Letters: Princeton Teachers Say School Board’s Salary Offer Too Low

Teachers Distressed that Part of Tax Increase Was Not Earmarked for Raises

We, the undersigned, are all Princeton residents, taxpayers and voters. We are also Princeton Public School educators and Princeton Regional Education Association (PREA) union members. Like any Princeton parent, we are proud to have our children educated here and we are 100 percent committed to public education in Princeton. We recognize and appreciate all the dedication that goes into running an excellent school system from parents to board members to administrators to educators to support staff. All stakeholders must work together in a spirit of mutual trust and respect to achieve all that we do.

Like other Princeton residents, we count on the Board of Education to provide the best possible environment for our professional staff to focus its energy on our children. We also count on the Board of Education to fulfill its fiduciary duty to us as taxpayers. In both respects we are distressed that none of the recent tax increase was allocated for teachers’ salaries.

As a result, PREA members have started this school year without a new contract, and we are concerned by the distrust and apprehension fostered by the current contract negotiation. We believe that the Board’s proposed contract is not an accurate reflection of our residents’, taxpayers’ and parents’ values. Our Board has made a salary offer that is below the current average for Mercer County settlements. Contrary to the impression conveyed by the Board, the 2 percent cap is a limit on tax increases for the school budget, not on salaries. The Board is responsible for deciding how to allocate the budget. Contrary to the Board’s position that insurance premium contributions cannot be negotiated in years two and three of the contract, eleven other New Jersey districts have already done so.

The Board’s current contract proposals already risk eroding the morale of our highly qualified staff. We have seen our take-home pay go down year after year. A secure career path should be offered to professional educators to attract and keep the best talent possible for our children.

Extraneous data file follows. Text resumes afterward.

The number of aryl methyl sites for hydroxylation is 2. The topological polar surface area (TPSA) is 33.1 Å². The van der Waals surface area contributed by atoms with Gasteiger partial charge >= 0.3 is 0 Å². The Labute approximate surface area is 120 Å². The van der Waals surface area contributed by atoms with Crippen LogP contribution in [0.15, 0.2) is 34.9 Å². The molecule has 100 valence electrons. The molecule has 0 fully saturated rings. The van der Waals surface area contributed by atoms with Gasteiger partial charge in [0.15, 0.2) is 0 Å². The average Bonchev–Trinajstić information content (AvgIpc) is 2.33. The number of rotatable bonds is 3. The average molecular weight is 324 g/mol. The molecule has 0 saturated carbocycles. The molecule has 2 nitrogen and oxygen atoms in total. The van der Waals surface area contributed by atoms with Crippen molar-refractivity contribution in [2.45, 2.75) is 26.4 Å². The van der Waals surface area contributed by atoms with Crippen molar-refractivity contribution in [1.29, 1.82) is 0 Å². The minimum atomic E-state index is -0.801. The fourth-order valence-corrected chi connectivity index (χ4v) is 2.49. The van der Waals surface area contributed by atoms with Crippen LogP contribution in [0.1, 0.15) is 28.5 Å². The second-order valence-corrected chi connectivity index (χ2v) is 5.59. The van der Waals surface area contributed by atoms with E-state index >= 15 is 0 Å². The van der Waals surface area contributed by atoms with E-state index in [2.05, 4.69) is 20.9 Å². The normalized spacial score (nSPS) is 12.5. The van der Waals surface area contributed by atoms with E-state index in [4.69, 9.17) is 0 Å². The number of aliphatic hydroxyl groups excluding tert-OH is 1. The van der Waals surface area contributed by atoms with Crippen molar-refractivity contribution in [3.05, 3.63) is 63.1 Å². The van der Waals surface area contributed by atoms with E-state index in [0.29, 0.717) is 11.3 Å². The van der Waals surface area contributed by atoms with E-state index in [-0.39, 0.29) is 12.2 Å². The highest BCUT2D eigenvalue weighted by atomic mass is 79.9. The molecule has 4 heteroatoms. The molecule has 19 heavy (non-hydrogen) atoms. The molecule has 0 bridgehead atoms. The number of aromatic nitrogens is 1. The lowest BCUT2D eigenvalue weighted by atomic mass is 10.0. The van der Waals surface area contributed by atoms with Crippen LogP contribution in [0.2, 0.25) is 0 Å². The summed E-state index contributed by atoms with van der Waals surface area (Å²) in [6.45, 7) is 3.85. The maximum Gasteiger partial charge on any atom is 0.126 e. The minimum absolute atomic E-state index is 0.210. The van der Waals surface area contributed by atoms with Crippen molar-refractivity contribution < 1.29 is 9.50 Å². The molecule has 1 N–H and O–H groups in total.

As we pursue actions to make our case before the board, we will, of course, maintain our focus on the education of our students – your children and ours. With the support of the public, we can bring the contract negotiations to a swifter and more positive conclusion. We invite you to let the board and superintendent know that you support the PREA before the next bargaining session on Thursday, September 11. Contact information for the Board members can be found at the Board’s web site: https://www.princetonk12.org/Board/Members

Please stay informed by liking us on facebook @ A Sea of Blue-Princeton Educators and following us on Twitter at @ASeafofBluePREA. We encourage you to attend the board meetings (the next one is on Tuesday, September 23 at 8pm), write letters to the editor and contact the board.

Tim Anderson
Dulce Blanco
Senor Blejwas
Evren Cakir
Steve Carson
Chip Castro
Constance Killian Escher
Janet Felton
Sova Fisher
Lesley Germaine
Kim Groome
Mary Gutierrez
Edwina Hawes
Marilyn Jardin
Patti Lieberman
Jeff Lucker
Vera Maynard
Mollie Murphy
Kathy Murtough
Linda Nickman
Amy Peretzman
Deb Schulterbrandt
Cindy Schwepenheiser
Victoria Shen
Betsy Stokes
Joyce Turner
Malachi Wood

Submit your letter to the editor to editor@planetprinceton.com.


  1. Looking at the last contract, it appears raises from 2011-12 to 2012-13 for teachers with a BA and 1-14 years experience ranged from 1.28% to 5.16% and from 4.33% to 7.21% for 2012-13 to 2013-14.

    But “[w]e have seen our take-home pay go down year after year.”

    How can this be?